New PRRI Report: Abortion Attitudes in the Wake of the Roe v. Wade Overturn

New PRRI Report: Abortion Attitudes in the Wake of the Roe v. Wade Overturn

Democrats have become much more likely to say they will only vote for a candidate who shares their views on abortion, according to a new report released by PRRI yesterday. According to the survey, fielded immediately after the U.S. Supreme Court overturned Roe v. Wade, more than four in ten Democrats (43%), now indicate this is a crucial aspect of their vote, compared to only 17% who said the same in the fall of 2020. This is the first time in PRRI polling that Democrats have been more likely than Republicans (31%) to say a candidate must share their view on abortion in order to get their vote.

“The historic reversal of Roe, which we find is opposed by most Americans, will likely play a major role in this fall’s midterm elections and beyond, with the issue being particularly salient with younger women and Democrat women voters,” said Melissa Deckman, Ph.D., PRRI CEO. “Moreover, as some state legislatures move to restrict the sale of FDA-approved abortion drugs or to restrict women from seeking abortion in states where it is legal, our new study finds most Americans, regardless of party affiliation, would oppose such measures.” Read the full report here.

Religious Activist Claims To Pray With Justices Inside SCOTUS

Kara Voght and Tim Dickinson report for Rolling Stone that Peggy Nienaber, “a prominent Capitol Hill religious leader,” claimed on a hot mic that some U.S. Supreme Court Justices “will pray with us, those that like us to pray with them.” Outside of the Supreme Court at an “evangelical victory party” following the overturn of Roe v. Wade, Nienaber, who did not know she was being recorded, continued: “We’re the only people who do that,” claiming she and others in her organization pray with the justices inside the Supreme Court.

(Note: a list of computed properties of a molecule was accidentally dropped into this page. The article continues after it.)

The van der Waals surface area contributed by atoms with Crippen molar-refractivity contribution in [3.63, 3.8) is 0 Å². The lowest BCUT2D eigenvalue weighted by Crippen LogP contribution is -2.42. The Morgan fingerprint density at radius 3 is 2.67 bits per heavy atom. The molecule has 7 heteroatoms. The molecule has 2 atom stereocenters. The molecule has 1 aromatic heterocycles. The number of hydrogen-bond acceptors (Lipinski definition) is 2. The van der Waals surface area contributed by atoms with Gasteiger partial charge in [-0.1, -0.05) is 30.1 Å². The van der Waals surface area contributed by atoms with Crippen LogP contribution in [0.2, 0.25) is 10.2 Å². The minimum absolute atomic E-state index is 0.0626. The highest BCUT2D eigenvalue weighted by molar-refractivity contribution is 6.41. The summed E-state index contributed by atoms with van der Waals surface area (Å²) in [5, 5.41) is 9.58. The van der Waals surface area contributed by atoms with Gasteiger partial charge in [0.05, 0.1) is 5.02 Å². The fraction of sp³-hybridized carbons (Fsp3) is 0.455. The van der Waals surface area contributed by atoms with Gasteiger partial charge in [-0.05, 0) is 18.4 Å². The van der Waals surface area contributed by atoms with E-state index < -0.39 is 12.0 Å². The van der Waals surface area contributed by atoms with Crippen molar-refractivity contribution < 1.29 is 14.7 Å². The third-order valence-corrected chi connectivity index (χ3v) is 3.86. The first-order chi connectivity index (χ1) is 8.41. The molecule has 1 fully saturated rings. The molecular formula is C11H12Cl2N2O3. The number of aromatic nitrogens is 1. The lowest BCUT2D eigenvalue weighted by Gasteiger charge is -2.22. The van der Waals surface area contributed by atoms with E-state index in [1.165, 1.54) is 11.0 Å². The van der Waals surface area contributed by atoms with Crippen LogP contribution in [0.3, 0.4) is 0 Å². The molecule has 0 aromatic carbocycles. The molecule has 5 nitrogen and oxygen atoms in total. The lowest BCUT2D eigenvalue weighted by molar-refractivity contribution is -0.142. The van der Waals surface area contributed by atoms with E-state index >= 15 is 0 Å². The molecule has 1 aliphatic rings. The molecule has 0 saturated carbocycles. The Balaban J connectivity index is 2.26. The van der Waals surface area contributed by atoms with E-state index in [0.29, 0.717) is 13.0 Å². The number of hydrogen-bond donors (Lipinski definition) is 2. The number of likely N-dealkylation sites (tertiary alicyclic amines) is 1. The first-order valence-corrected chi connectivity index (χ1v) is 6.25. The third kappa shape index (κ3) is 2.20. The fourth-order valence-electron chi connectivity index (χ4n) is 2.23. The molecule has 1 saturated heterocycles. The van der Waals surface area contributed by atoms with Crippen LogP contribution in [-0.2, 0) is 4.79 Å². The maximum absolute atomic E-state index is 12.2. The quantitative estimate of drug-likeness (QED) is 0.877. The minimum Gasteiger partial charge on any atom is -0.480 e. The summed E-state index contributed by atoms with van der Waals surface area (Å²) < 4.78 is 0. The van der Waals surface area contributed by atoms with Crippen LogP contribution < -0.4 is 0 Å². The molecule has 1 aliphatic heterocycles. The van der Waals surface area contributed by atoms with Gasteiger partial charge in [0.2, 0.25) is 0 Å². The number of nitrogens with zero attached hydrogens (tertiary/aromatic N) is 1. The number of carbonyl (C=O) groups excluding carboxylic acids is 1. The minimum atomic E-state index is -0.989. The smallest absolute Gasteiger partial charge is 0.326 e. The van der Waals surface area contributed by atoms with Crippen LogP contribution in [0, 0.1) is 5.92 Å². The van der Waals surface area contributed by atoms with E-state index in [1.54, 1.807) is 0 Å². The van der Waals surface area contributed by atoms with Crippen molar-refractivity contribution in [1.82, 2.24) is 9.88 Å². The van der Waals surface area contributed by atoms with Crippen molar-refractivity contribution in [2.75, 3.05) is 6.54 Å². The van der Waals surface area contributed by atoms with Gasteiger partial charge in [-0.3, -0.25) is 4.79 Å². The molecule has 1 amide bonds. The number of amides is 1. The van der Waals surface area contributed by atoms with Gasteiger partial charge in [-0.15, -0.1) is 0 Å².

The authors highlight that Liberty Counsel, where Nienaber is executive director of DC Ministry, “frequently brings lawsuits before the Supreme Court.” The conservative majority even cited an amicus brief authored by Liberty Counsel in its ruling that ended the right to abortion. Adam Winkler, a Supreme Court expert at the University of California Los Angeles stated, “The problematic aspect isn’t whether they’re praying,” Winkler says, “but that several justices seem committed to reading their religion into the Constitution.” According to PRRI’s new abortion survey, nearly three in four white evangelical Protestants (73%) say their religious faith dictates their views on abortion, compared with 33% of Black Protestants, 33% of white Catholics, 32% of Hispanic Catholics, 26% of white mainline Protestants, 20% of non-Christian religious Americans, and 7% of religiously unaffiliated Americans.

Analysis: Utah at the Center of GOP Skepticism of Trump

Philip Bump for The Washington Post recently analyzed the parallel between Sen. Mitt Romney’s dislike of former President Donald Trump with many Utahns. “In 2000 and 2004, Utah had the widest margin for Republican presidential candidates of any state,” he writes. It fell in 2008, then rebounded in 2012 when Romney was on the ticket, voting “more than 50 points more Republican than the national margin that year.” The arrival of Donald Trump brought Utah back down below the average of Republican-voting states.

Bump attributes this skepticism — at least in part — to religion, writing, “Utah has a high percentage of residents who are members of the Church of Jesus Christ of Latter-day Saints. Of the 10 counties with the highest density of adherents to the religion, according to PRRI’s 2020 Census of [American] Religion, nine are in Utah. (The 10th is in Idaho.)” A statement from the church decried Trump’s effort starting in 2017 to enact a ban on visitors from seven majority-Muslim countries: “The Church of Jesus Christ of Latter-day Saints is neutral in regard to party politics and election campaigns. However, it is not neutral in relation to religious freedom.”